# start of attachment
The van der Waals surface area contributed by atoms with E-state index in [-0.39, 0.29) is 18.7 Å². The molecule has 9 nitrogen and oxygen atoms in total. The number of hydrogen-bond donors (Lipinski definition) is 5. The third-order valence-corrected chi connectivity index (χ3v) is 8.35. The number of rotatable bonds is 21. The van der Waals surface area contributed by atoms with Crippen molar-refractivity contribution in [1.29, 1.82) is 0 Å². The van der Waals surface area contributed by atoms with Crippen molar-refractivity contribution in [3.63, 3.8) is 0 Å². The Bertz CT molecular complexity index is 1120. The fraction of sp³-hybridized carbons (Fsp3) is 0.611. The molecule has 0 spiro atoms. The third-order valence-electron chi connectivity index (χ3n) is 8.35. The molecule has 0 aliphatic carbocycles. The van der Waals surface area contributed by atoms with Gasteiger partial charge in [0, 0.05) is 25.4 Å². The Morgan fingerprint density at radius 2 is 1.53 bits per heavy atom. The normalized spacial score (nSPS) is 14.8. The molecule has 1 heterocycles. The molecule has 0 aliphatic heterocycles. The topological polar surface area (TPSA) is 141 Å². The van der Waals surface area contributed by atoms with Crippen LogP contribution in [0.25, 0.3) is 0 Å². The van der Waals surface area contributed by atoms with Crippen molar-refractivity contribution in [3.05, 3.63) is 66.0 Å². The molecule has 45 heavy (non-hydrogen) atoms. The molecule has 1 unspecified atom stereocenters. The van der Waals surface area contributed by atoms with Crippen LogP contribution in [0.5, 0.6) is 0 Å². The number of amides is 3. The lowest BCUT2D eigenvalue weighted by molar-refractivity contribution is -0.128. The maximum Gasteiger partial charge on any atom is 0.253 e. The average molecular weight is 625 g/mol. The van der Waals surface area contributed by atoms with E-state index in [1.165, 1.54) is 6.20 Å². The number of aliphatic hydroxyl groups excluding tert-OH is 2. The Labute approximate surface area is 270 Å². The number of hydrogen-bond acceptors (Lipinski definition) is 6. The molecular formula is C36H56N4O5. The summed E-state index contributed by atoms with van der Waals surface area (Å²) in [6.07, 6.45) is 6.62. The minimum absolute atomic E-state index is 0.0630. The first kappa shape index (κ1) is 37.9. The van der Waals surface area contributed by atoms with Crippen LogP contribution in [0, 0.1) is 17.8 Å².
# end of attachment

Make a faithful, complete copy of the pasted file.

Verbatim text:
The van der Waals surface area contributed by atoms with E-state index in [-0.39, 0.29) is 18.7 Å². The molecule has 9 nitrogen and oxygen atoms in total. The number of hydrogen-bond donors (Lipinski definition) is 5. The third-order valence-corrected chi connectivity index (χ3v) is 8.35. The number of rotatable bonds is 21. The van der Waals surface area contributed by atoms with Crippen molar-refractivity contribution in [1.29, 1.82) is 0 Å². The van der Waals surface area contributed by atoms with Crippen molar-refractivity contribution in [3.63, 3.8) is 0 Å². The Bertz CT molecular complexity index is 1120. The fraction of sp³-hybridized carbons (Fsp3) is 0.611. The molecule has 0 spiro atoms. The third-order valence-electron chi connectivity index (χ3n) is 8.35. The molecule has 0 aliphatic carbocycles. The van der Waals surface area contributed by atoms with Gasteiger partial charge in [0, 0.05) is 25.4 Å². The Morgan fingerprint density at radius 2 is 1.53 bits per heavy atom. The normalized spacial score (nSPS) is 14.8. The molecule has 1 heterocycles. The molecule has 0 aliphatic heterocycles. The topological polar surface area (TPSA) is 141 Å². The van der Waals surface area contributed by atoms with Crippen LogP contribution in [0.25, 0.3) is 0 Å². The van der Waals surface area contributed by atoms with Crippen molar-refractivity contribution in [3.05, 3.63) is 66.0 Å². The molecule has 45 heavy (non-hydrogen) atoms. The molecule has 1 unspecified atom stereocenters. The van der Waals surface area contributed by atoms with Crippen LogP contribution in [0.5, 0.6) is 0 Å². The number of amides is 3. The lowest BCUT2D eigenvalue weighted by molar-refractivity contribution is -0.128. The maximum Gasteiger partial charge on any atom is 0.253 e. The average molecular weight is 625 g/mol. The van der Waals surface area contributed by atoms with E-state index in [1.165, 1.54) is 6.20 Å². The number of aliphatic hydroxyl groups excluding tert-OH is 2. The Labute approximate surface area is 270 Å². The number of hydrogen-bond acceptors (Lipinski definition) is 6. The molecular formula is C36H56N4O5. The summed E-state index contributed by atoms with van der Waals surface area (Å²) in [6.07, 6.45) is 6.62. The minimum absolute atomic E-state index is 0.0630. The first kappa shape index (κ1) is 37.9. The van der Waals surface area contributed by atoms with Crippen LogP contribution in [0, 0.1) is 17.8 Å².